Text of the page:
LDS theology, on the other hand, is built on one simple truth: God speaks. He speaks through the Bible, he speaks through other scriptures, he speaks through prophets (both the head of our church and anyone who has a testimony of Christ), and he speaks through a variety of methods and times and places to a variety of people. It isn’t always trivial to figure out which messages are from God or which have another source, but we can be sure that God speaks, and we can be sure that he’ll tell us what is his words and what is not.
And that’s about it. We don’t care much what the method of delivery is, as long as it is from God. I have learned a great deal about God from my Christian friends, because they are inspired and do receive, from time to time, messages from God. I have also learned a great deal from the Bible and the Book of Mormon and the living prophets and answers to my prayers and a visions and dreams and all kinds of things.
To the mainstream Christian, what I just described is utter chaos. It is. I think every living latter-day saint has the same problem trying to sort out what is from God and what is merely nice or what is clearly from another source. That’s why we have measuring sticks, things we know, for a fact, that are true, and are unquestionable. These things are basic doctrines such as the anointing of Jesus as the savior of the world, the validity of the Bible, etc… So if I were to receive a message which I believe is from God that taught me not to rely on Christ’s merits for salvation, I would question the source, and tag it as “obviously not from God”.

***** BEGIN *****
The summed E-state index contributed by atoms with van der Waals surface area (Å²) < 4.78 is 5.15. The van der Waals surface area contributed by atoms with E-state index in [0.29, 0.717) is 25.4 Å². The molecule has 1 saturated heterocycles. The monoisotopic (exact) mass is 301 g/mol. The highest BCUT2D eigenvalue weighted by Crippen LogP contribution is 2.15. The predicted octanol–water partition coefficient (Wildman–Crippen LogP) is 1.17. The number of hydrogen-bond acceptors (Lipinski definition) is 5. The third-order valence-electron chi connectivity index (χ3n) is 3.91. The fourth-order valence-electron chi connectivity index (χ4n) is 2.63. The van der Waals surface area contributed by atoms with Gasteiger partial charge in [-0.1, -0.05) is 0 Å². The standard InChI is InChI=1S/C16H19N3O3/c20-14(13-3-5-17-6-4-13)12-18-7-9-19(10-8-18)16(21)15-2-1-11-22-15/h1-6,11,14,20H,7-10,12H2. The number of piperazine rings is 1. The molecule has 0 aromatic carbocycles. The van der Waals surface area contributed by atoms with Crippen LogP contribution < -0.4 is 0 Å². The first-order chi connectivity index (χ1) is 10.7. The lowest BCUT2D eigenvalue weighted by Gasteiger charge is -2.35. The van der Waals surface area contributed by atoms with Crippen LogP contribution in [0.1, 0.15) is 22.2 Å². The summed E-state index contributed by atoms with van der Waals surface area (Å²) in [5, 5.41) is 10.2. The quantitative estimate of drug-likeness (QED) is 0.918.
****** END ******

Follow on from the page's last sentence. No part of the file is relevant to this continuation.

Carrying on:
To those who believe in exegesis, I think the Latter-day Saints go one step further, delving deep into the mind of God rather than stopping at his written word. No, God does not like to repeat himself, and if we haven’t done our homework (meaning, studied ALL of his written words), then we shouldn’t feel entitled to gain knowledge from the source. But we can, and should, turn our minds and hearts towards God, not just his written works.
And this is where LDS and the other Christians diverge. LDS people put their trust in God, not just his word; it seems other Christians are not ready to take this step of faith and trust in only some of God’s words, leaning on the understanding on men to supplement the gaps.
You can see why the two groups would be so against each other if you think of things like this. Just like Atheists despise Christians for claiming to receive spiritual and physical benefits due to their fantasies, Christians despise Mormons for being able to receive more of God’s word and a clearer understanding of their purpose in life due to their fantasy. While in the former, the fantasy is the existence of God and mission of Christ, in the latter is the fantasy that God speaks to people today.
I think ultimately it boils down to worldliness. If you are unwilling to give up the world and embrace God, you’ll be an enemy to God, whether you want to be or not. Just like the Atheist is an enemy to God, so too are those who refuse to accept the fact that God can and does speak today.
I apologize if my words seem harsh; I am merely trying to find the kernel of truth, which means ignoring any sentiments and embracing the way things really are.